I seek to model the motion of two coupled oscillating point masses as shown below:Oscillator System

Note that x1(t) models the leftmost point mass and x2(t) is the motion of the rightmost point mass. I would like to include sliding friction and eventually static friction in my model. I have developed the two second order ODEs:

x1''[t] == -(C1/M1)*
   x1[t] + (K/M1)*(x2[t] - x1[t]) + (B/M1)*(x2'[t] - x1'[t])

x2''[t] == -(C2/M2)*
   x2[t] - (K/M2)*(x2[t] - x1[t]) - (B/M2)*(x2'[t] - x1'[t])

where B is the magnitude of sliding friction ([N]) and K = C in the diagram.

I would expect this system to oscillate and come to rest somewhere around the points x1(0) and x2(0). When I numerically solve the 2nd order DE using Wolfram Mathematica NDSolve I obtain the following plot: Simulation output

I am pleased that both masses settle at to one point as t --> infinity but I do not think both should rest at x = 0.

I was suspicious of the spring force acting on the rightmost point mass because I believe it is acting in the positive x direction. When I change x2''[t] to +C2/M2*x2[t] the system becomes unstable and diverges to infinity.

What am I missing where my oscillating masses come to rest at x = 0? Are my forces pointing in the correct direction?

(yes in my system it is possible for both M1 and M2 to pass the "walls" without repercussion.)

I am also wary of my dampening (sliding friction) force. I have experimented with dividing by the magnitude of x2-x1 but this does not yield the results I look for.

Thank you for any help!

Edit 1:

I have anchored the second point mass to the leftmost point L as suggested. Therefore my equations looks like such:

$$x_1''(t) = \frac{-C_1}{M_1}*x_1(t) + \frac{C}{M_1}*(x_2(t)-x_1(t)) - \frac{B}{M_1}*\frac{x_1'(t)}{|x_1'(t)|}$$ $$x_2''(t) = \frac{-C_2}{M_2}*(x_2(t)-L) - \frac{C}{M_2}*(x_2(t)-x_1(t)) - \frac{B}{M_2}*\frac{x_2'(t)}{|x_2'(t)|}$$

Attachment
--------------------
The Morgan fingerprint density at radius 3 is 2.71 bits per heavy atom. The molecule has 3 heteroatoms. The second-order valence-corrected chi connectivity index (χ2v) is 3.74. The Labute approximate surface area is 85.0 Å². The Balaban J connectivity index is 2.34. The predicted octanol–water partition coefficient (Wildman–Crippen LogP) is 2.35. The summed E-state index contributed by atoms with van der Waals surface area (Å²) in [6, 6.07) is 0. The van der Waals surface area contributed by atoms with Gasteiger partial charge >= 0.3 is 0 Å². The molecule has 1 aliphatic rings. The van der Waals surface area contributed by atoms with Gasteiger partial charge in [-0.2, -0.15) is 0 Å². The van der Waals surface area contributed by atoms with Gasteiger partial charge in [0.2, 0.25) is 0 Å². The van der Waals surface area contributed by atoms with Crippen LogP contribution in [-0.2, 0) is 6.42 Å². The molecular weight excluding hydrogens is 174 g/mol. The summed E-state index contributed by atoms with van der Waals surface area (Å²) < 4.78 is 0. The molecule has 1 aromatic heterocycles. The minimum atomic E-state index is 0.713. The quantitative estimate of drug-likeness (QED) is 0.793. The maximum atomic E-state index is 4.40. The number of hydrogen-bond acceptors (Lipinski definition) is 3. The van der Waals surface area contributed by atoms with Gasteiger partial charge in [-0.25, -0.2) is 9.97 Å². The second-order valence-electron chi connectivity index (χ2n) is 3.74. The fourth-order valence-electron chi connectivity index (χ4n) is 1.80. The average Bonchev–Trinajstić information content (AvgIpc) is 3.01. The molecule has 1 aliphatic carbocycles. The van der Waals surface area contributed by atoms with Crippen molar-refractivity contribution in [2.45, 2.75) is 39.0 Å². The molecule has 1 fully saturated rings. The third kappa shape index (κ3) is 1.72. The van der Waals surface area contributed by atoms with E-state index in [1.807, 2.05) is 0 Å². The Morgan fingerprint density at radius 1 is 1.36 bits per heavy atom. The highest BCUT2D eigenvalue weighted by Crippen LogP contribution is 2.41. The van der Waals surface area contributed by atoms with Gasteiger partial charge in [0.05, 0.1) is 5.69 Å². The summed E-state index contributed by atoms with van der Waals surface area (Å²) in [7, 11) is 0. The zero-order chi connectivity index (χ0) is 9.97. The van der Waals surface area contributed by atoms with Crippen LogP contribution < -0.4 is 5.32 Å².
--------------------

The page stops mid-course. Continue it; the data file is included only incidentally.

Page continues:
Under the influence of sliding friction alone, should my masses come to rest eventually? When I solve the system for B>>1 the masses oscillate as if they were undamped -- why might this be?

  • $\begingroup$ Hi C. Fuhrman! This site has MathJax enabled so you can properly typeset equations so they are easier for everyone to read. $\endgroup$
    – jacob1729
    Oct 11, 2018 at 21:40

1 Answer 1


You need to relate the $C_2$ spring force to the position of mass 2 relative to the anchoring point on the right wall. Currently it is anchored to the origin. So, try $$ (C_2/M_2) (L-x_2(t)) $$ where $L$ is the coordinate of the right wall.

  • $\begingroup$ i agree with this statement. Can you provide insight on my masses coming to rest under the influence of sliding friction only and not static? See "Edit 1" in original question. $\endgroup$ Oct 11, 2018 at 22:15
  • $\begingroup$ I don't think that static friction can be introduced into the equations of motion in such a manner. I would not be surprised if the numerical scheme for solving the equations were unstable if the force changes discontinuously from $+B$ to $-B$ when the velocity changes sign. And your scheme contains no "threshold" force, which is characteristic of static friction. Simply, if the mass is moving, you don't have static friction. I think you have to treat the change between static and moving regimes by hand. If you want to pursue this idea, I suggest that you ask a completely new question. $\endgroup$
    – user197851
    Oct 11, 2018 at 23:56

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